Tokyo is the ultimate Food Mecca (sorry Paris), it has 160,000 restaurants compared to about 40,000 in Paris, and houses the most Michelin starred restaurants in the world. So it’s no small compliment to say Rokurinsha (六厘舎) reigns on my must-eat list on every visit.
I first tried Rokurinsha on my very first visit to Japan in 2015. It was love at first bite. The gates of food heaven opened and tiny noodle angels sang me a melody of ramen glory.
In all seriousness, this was my first Tsukemen experience, and I’ve preferred dipping ramen to regular broth ramen ever since. Rokurisha is the best ramen of either kind I’ve ever eaten.
Rokurinsha has several locations. The most accessible ones to tourists are located at the Haneda Airport, Tokyo Skytree Solamachi and Tokyo Station.
I’ve always visited the Rokurinsha located in the Ramen Street in Tokyo Station.
The large train stations in Japan are called Station cities, because they are enormous sprawling complexes connecting numerous buildings and exits. These stations often house numerous separate food and shopping areas. Basically, confusing as hell to navigate.
I still get lost sometimes myself. To locate Rokurinsha, if you enter through Tokyo Station Yaesu Central exit, look for stairs heading down to B1F. Then turn right and keep going, the ramen street is at the end and Rokurinsha is located in the corner. Look for people lining up. If you look at the above map, it’s in the left side corner where the red squares are.
Rokurinsha usually has a long line that wraps around the corner during meal times. Line up, once it’s your term, you’ll go to the vending machine to select your order. Bring cash.
After you receive your ticket from the vending machine, the waitstaff will take half and seat you at a table. The restaurant has only 26 seats, so be aware that you’ll probably need to share the table.
The waitress gave my friend M and I paper bibs to wear so we don’t get anything on our clothes. Very considerate!
Then your noodles will be brought to your table:
This was one of the breakfast options. I ordered an extra soft boiled egg. The noodles were cold and the broth piping hot. According to Wikipedia, Tsukemen was first invented in 1961 in Tokyo. It consists of dipping noodles into a separate bowl of broth to eat. You need to eat fast because as the broth cools down as you dip the cold noodles into it.
Rokurinsha’s broth is very strong, thick and salty. Don’t drink it! It’s meant for you to dip your noodles in. From what I understand, it is pork bone based with skipjack tuna for flavor. In this bowl, it had minced pork, fish cake, bamboo shoots, one soft broiled egg (I ordered a second one) and a slice of seaweed.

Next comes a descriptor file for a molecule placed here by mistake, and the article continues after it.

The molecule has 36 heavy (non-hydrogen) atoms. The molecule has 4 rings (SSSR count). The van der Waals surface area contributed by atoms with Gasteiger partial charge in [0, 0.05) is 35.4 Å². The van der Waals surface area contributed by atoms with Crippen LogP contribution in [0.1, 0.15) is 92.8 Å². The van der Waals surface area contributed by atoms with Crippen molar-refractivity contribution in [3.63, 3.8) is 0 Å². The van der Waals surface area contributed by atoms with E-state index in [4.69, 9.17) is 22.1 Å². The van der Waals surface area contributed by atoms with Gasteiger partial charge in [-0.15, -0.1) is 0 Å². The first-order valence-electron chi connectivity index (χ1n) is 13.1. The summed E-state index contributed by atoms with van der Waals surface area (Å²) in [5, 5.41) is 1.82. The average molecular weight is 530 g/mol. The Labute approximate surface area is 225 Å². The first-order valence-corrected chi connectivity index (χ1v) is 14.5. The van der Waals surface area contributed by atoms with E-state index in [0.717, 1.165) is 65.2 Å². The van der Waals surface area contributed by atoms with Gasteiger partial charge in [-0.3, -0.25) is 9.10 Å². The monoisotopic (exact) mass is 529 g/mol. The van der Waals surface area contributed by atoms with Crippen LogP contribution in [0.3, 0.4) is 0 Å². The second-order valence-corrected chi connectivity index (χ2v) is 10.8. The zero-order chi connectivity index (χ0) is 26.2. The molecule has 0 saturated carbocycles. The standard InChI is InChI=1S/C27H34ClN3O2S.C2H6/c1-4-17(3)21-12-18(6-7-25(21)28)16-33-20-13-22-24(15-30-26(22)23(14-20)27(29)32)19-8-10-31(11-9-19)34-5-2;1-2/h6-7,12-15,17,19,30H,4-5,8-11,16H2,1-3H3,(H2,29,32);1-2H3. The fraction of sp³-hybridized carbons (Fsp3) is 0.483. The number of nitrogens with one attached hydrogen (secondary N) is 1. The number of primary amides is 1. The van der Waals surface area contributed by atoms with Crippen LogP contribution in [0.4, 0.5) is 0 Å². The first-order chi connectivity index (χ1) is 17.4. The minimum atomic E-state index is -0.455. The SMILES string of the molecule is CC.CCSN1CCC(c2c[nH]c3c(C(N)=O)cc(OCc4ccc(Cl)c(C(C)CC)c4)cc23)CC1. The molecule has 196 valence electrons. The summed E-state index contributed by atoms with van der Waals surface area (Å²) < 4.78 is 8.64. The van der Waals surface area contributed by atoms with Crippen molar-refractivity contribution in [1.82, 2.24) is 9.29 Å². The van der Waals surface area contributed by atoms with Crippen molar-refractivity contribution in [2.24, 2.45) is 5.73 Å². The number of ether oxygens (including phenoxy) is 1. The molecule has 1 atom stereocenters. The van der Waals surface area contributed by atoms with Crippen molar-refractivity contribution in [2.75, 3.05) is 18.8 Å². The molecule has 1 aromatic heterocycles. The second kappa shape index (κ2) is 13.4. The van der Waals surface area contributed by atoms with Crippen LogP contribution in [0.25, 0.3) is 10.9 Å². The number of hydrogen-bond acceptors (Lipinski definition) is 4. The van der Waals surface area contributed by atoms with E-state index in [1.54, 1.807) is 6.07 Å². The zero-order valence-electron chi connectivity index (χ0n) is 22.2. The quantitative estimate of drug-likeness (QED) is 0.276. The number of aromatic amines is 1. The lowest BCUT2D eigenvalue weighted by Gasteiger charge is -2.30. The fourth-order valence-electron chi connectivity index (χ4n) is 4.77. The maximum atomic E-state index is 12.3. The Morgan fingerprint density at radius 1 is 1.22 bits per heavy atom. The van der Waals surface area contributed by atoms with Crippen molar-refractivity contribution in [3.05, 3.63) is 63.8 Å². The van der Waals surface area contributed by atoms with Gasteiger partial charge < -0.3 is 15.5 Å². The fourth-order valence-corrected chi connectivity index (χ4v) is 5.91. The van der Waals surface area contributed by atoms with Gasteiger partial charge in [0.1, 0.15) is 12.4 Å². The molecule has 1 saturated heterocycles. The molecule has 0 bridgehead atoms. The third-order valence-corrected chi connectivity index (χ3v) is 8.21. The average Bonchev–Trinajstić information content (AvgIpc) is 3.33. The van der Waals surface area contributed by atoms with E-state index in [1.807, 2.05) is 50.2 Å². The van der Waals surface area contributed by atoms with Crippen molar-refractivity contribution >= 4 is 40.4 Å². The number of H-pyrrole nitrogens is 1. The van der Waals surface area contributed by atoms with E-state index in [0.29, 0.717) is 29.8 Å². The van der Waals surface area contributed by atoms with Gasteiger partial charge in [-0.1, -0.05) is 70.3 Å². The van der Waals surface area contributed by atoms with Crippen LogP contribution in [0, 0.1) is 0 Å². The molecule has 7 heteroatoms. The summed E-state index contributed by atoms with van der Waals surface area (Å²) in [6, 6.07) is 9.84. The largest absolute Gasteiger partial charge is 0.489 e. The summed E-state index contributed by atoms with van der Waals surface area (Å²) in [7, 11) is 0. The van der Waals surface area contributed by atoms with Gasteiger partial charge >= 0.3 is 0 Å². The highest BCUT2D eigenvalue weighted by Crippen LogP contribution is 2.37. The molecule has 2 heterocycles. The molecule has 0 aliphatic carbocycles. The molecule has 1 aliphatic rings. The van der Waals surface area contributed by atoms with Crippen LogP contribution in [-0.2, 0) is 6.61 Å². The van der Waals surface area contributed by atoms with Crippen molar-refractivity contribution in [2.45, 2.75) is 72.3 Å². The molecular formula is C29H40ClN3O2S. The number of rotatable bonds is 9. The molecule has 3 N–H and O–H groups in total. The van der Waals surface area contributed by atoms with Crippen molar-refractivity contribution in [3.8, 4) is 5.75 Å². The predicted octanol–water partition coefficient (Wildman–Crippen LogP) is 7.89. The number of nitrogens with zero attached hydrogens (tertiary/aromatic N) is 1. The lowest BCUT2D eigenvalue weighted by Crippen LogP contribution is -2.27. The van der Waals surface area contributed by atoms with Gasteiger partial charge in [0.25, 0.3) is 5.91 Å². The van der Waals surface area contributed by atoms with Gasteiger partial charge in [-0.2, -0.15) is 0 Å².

I love their noodles, which are thicker and perfectly chewy. When you dip it into the broth, make sure the noodles are evenly coated. As you slurp it in, first you taste the savory broth; then as you bite down, you appreciate the bounciness of the noodle as you chew. You can break things up by eating some of the bamboo shoots or fish cakes.
Don’t forget the glorious soft broiled eggs. Practically perfect in every way. I don’t know how the Japanese chefs do it, but their soft boiled eggs are the stuff of legends. I can wax poetic about them for hours. It’s worth ordering an extra soft broiled egg at all ramen restaurants in Japan. Look at the perfect gooey yolk.
Once you’ve demolished your noodles, there’s usually a jug of soup at an empty table in the corner you can use to dilute the leftover broth to make it fit for consumption on its own. Watch your fellow noodle slurpers during the meal for clarification on the location of the soup jug, you should see people getting up to help themselves. Then you can follow suit at the end of your meal.
I’ve always eaten here for breakfast when I’m jet lagged. If you’ve been to Japan, you’ll know very few places open early. On extreme jet lag days (awake at 3/4am), go to Tsukiji Fish Market. Otherwise, come to Rokurinsha at Tokyo Station. For under $10, you’ll have a very quick satisfying meal of tsukemen.
I’ve visited both by myself and with a friend. Even with a line, it’s always been fairly fast and efficient service.
Tokyo Station itself is worth visiting if you’re transferring trains here. When you’re looking around, why not stop at Rokurinsha for some tsukemen?
There’s not much left to say. Rokurinsha is a must eat in Tokyo. Be patient, bring cash and enjoy!
Have you tried any ramen stalls in Tokyo Station Ramen Street? Do you have a favourite?
Operating Hours : 7:30～9:45（last order ー 9:30）、10:30～23:00（last order ー 22:30）
Official Website (Entirely in Japanese, but you see their different ramen and prices.)
Disclaimer: No one paid me for this review. It’s all my honest unbiased opinion and I paid for all expenses myself.